"System change is now inevitable. Either because we do something about it, or because we will be hit by climate change. '...

"We need to develop economic models that are fit for purpose. The current economic frameworks, the ones that dominate our governments, these frameworks... the current economic frameworks, the neoclassical, the market frameworks, can deal with small changes. It can tell you the difference, if a sock company puts up the price of socks, what the demand for socks will be. It cannot tell you about the sorts of system level changes we are talking about here. We would not use an understanding of laminar flow in fluid dynamics to understand turbulent flow. So why is it we are using marginal economics, small incremental change economics, to understand system level changes?"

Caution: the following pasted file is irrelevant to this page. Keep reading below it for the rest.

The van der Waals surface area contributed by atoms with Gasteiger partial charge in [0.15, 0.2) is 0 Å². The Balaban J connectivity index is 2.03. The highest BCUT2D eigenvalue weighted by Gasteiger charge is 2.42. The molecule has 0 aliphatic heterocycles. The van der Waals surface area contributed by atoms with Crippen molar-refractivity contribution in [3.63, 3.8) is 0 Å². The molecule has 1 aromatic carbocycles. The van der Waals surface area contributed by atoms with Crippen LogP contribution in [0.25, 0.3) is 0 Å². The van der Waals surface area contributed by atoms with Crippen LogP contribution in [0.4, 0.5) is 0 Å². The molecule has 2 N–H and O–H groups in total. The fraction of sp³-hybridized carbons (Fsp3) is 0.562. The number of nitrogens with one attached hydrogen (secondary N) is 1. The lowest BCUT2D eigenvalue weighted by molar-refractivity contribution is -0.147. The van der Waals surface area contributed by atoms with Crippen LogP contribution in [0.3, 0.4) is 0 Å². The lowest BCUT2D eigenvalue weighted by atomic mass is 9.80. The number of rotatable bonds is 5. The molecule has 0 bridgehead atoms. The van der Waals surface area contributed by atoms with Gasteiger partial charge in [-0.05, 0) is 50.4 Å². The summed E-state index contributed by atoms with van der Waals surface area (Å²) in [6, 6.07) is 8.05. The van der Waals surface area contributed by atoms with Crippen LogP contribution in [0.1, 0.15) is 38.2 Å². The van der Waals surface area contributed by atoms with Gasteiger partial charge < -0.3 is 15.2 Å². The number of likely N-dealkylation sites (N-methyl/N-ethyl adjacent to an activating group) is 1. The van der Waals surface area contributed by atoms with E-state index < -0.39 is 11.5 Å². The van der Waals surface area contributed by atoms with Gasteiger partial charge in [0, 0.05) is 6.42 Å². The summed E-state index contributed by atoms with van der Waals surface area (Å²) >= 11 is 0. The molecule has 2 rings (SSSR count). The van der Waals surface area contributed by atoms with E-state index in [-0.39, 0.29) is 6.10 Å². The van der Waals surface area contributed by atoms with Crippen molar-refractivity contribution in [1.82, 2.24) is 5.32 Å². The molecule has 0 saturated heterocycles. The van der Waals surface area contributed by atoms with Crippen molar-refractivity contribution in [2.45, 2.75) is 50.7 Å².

Wednesday, September 19, 2007

Anthropocene Geography

Via Resilience Science, an Andrew Revkin article in the NYTimes about "mapping on the run".
Now, though, the accelerating and intensifying impact of human activities is visibly altering the planet, requiring ever more frequent redrawing not only of political boundaries, but of the shape of Earth’s features themselves.
The images are before and after pictures of the Aral sea. The scale on the ground is hundreds of miles. You may be able to make out a white rectangle at lower left that represents 20 km or about 13 mi.

Images are from the UNEP Atlas of the Changing Earth which is very spiffy in a sobering sort of a way.

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